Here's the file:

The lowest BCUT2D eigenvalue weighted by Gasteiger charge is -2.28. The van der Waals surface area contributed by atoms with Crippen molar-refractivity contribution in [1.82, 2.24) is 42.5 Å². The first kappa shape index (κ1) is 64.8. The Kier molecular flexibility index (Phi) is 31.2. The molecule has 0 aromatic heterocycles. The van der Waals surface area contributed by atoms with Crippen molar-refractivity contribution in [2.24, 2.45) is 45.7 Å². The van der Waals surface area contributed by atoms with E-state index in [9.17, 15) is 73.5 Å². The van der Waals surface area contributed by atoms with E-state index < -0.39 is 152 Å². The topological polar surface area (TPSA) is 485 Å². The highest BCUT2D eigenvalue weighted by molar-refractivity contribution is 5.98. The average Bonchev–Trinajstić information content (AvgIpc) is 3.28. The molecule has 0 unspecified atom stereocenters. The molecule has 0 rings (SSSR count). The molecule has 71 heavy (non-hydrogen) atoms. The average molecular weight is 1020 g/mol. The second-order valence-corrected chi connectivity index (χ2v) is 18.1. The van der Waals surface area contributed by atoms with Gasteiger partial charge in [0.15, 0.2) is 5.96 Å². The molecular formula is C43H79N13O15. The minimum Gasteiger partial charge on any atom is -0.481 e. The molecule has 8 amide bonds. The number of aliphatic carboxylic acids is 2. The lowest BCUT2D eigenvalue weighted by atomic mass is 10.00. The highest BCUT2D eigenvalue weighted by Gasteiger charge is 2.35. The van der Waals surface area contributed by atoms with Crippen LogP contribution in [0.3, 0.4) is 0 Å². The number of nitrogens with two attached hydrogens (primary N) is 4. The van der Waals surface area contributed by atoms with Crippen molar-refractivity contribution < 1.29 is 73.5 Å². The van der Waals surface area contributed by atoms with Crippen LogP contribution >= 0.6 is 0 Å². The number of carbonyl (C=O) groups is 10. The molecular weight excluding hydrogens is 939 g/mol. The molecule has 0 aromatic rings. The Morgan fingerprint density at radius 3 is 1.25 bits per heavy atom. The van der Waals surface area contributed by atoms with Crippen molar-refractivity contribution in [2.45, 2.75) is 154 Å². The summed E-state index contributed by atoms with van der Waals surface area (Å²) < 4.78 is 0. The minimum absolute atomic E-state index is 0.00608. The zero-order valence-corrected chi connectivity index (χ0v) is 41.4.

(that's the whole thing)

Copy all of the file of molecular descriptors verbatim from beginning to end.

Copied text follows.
The lowest BCUT2D eigenvalue weighted by Gasteiger charge is -2.28. The van der Waals surface area contributed by atoms with Crippen molar-refractivity contribution in [1.82, 2.24) is 42.5 Å². The first kappa shape index (κ1) is 64.8. The Kier molecular flexibility index (Phi) is 31.2. The molecule has 0 aromatic heterocycles. The van der Waals surface area contributed by atoms with Crippen molar-refractivity contribution in [2.24, 2.45) is 45.7 Å². The van der Waals surface area contributed by atoms with E-state index in [9.17, 15) is 73.5 Å². The van der Waals surface area contributed by atoms with E-state index < -0.39 is 152 Å². The topological polar surface area (TPSA) is 485 Å². The highest BCUT2D eigenvalue weighted by molar-refractivity contribution is 5.98. The average Bonchev–Trinajstić information content (AvgIpc) is 3.28. The molecule has 0 unspecified atom stereocenters. The molecule has 0 rings (SSSR count). The molecule has 71 heavy (non-hydrogen) atoms. The average molecular weight is 1020 g/mol. The second-order valence-corrected chi connectivity index (χ2v) is 18.1. The van der Waals surface area contributed by atoms with Gasteiger partial charge in [0.15, 0.2) is 5.96 Å². The molecular formula is C43H79N13O15. The minimum Gasteiger partial charge on any atom is -0.481 e. The molecule has 8 amide bonds. The number of aliphatic carboxylic acids is 2. The lowest BCUT2D eigenvalue weighted by atomic mass is 10.00. The highest BCUT2D eigenvalue weighted by Gasteiger charge is 2.35. The van der Waals surface area contributed by atoms with Crippen LogP contribution in [0.3, 0.4) is 0 Å². The number of nitrogens with two attached hydrogens (primary N) is 4. The van der Waals surface area contributed by atoms with Crippen molar-refractivity contribution < 1.29 is 73.5 Å². The van der Waals surface area contributed by atoms with Crippen LogP contribution >= 0.6 is 0 Å². The number of carbonyl (C=O) groups is 10. The molecular weight excluding hydrogens is 939 g/mol. The molecule has 0 aromatic rings. The Morgan fingerprint density at radius 3 is 1.25 bits per heavy atom. The van der Waals surface area contributed by atoms with Crippen molar-refractivity contribution in [2.45, 2.75) is 154 Å². The summed E-state index contributed by atoms with van der Waals surface area (Å²) < 4.78 is 0. The minimum absolute atomic E-state index is 0.00608. The zero-order valence-corrected chi connectivity index (χ0v) is 41.4.